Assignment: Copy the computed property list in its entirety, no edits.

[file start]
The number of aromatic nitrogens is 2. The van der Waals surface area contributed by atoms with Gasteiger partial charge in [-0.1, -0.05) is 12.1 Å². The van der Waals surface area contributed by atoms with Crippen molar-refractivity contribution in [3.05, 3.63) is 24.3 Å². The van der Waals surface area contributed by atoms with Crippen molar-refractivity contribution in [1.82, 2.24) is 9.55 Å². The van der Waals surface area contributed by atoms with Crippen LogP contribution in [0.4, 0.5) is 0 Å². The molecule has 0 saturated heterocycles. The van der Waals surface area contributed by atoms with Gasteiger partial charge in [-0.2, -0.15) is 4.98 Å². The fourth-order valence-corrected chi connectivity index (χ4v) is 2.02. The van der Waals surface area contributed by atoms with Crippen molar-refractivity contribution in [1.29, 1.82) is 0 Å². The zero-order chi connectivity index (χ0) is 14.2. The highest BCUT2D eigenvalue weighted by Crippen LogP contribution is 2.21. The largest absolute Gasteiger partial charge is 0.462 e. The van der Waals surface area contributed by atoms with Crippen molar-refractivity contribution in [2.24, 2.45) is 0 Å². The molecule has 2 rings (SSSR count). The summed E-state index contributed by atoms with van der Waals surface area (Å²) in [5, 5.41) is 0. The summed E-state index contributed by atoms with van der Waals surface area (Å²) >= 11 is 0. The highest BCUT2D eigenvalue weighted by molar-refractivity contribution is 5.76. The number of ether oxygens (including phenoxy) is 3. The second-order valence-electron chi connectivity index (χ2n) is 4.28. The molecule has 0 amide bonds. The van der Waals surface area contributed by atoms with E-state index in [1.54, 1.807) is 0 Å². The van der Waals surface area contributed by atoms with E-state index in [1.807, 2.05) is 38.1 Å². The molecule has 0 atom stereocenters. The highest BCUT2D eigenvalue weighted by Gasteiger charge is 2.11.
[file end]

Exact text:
The number of aromatic nitrogens is 2. The van der Waals surface area contributed by atoms with Gasteiger partial charge in [-0.1, -0.05) is 12.1 Å². The van der Waals surface area contributed by atoms with Crippen molar-refractivity contribution in [3.05, 3.63) is 24.3 Å². The van der Waals surface area contributed by atoms with Crippen molar-refractivity contribution in [1.82, 2.24) is 9.55 Å². The van der Waals surface area contributed by atoms with Crippen LogP contribution in [0.4, 0.5) is 0 Å². The molecule has 0 saturated heterocycles. The van der Waals surface area contributed by atoms with Gasteiger partial charge in [-0.2, -0.15) is 4.98 Å². The fourth-order valence-corrected chi connectivity index (χ4v) is 2.02. The van der Waals surface area contributed by atoms with Crippen molar-refractivity contribution in [1.29, 1.82) is 0 Å². The zero-order chi connectivity index (χ0) is 14.2. The highest BCUT2D eigenvalue weighted by Crippen LogP contribution is 2.21. The largest absolute Gasteiger partial charge is 0.462 e. The van der Waals surface area contributed by atoms with Crippen molar-refractivity contribution in [2.24, 2.45) is 0 Å². The molecule has 2 rings (SSSR count). The summed E-state index contributed by atoms with van der Waals surface area (Å²) in [5, 5.41) is 0. The summed E-state index contributed by atoms with van der Waals surface area (Å²) >= 11 is 0. The highest BCUT2D eigenvalue weighted by molar-refractivity contribution is 5.76. The number of ether oxygens (including phenoxy) is 3. The second-order valence-electron chi connectivity index (χ2n) is 4.28. The molecule has 0 amide bonds. The van der Waals surface area contributed by atoms with E-state index in [1.54, 1.807) is 0 Å². The van der Waals surface area contributed by atoms with E-state index in [1.807, 2.05) is 38.1 Å². The molecule has 0 atom stereocenters. The highest BCUT2D eigenvalue weighted by Gasteiger charge is 2.11.